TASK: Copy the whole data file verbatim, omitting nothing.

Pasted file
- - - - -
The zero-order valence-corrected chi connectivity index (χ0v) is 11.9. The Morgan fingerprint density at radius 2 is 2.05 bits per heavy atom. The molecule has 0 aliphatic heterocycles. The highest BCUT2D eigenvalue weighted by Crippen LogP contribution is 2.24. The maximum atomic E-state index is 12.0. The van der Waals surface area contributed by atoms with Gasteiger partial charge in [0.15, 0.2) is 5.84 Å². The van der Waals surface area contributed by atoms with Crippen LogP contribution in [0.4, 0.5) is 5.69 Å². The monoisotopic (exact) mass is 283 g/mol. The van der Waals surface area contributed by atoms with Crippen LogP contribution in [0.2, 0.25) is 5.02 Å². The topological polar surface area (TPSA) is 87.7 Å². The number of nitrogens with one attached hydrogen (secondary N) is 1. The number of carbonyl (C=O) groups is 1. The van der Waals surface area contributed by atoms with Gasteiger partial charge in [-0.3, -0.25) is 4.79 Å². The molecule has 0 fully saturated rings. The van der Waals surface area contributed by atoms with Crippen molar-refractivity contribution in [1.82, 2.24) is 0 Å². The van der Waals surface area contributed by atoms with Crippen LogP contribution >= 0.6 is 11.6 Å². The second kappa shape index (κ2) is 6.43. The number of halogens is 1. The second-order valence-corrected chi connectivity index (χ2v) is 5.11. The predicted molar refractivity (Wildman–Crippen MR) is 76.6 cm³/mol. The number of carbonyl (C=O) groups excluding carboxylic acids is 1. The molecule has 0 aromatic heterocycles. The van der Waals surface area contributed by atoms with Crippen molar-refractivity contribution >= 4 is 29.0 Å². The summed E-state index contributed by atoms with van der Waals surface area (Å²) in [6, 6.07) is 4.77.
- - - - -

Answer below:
The zero-order valence-corrected chi connectivity index (χ0v) is 11.9. The Morgan fingerprint density at radius 2 is 2.05 bits per heavy atom. The molecule has 0 aliphatic heterocycles. The highest BCUT2D eigenvalue weighted by Crippen LogP contribution is 2.24. The maximum atomic E-state index is 12.0. The van der Waals surface area contributed by atoms with Gasteiger partial charge in [0.15, 0.2) is 5.84 Å². The van der Waals surface area contributed by atoms with Crippen LogP contribution in [0.4, 0.5) is 5.69 Å². The monoisotopic (exact) mass is 283 g/mol. The van der Waals surface area contributed by atoms with Crippen LogP contribution in [0.2, 0.25) is 5.02 Å². The topological polar surface area (TPSA) is 87.7 Å². The number of nitrogens with one attached hydrogen (secondary N) is 1. The number of carbonyl (C=O) groups is 1. The van der Waals surface area contributed by atoms with Gasteiger partial charge in [-0.3, -0.25) is 4.79 Å². The molecule has 0 fully saturated rings. The van der Waals surface area contributed by atoms with Crippen molar-refractivity contribution in [1.82, 2.24) is 0 Å². The van der Waals surface area contributed by atoms with Crippen LogP contribution >= 0.6 is 11.6 Å². The second kappa shape index (κ2) is 6.43. The number of halogens is 1. The second-order valence-corrected chi connectivity index (χ2v) is 5.11. The predicted molar refractivity (Wildman–Crippen MR) is 76.6 cm³/mol. The number of carbonyl (C=O) groups excluding carboxylic acids is 1. The molecule has 0 aromatic heterocycles. The van der Waals surface area contributed by atoms with Crippen molar-refractivity contribution >= 4 is 29.0 Å². The summed E-state index contributed by atoms with van der Waals surface area (Å²) in [6, 6.07) is 4.77.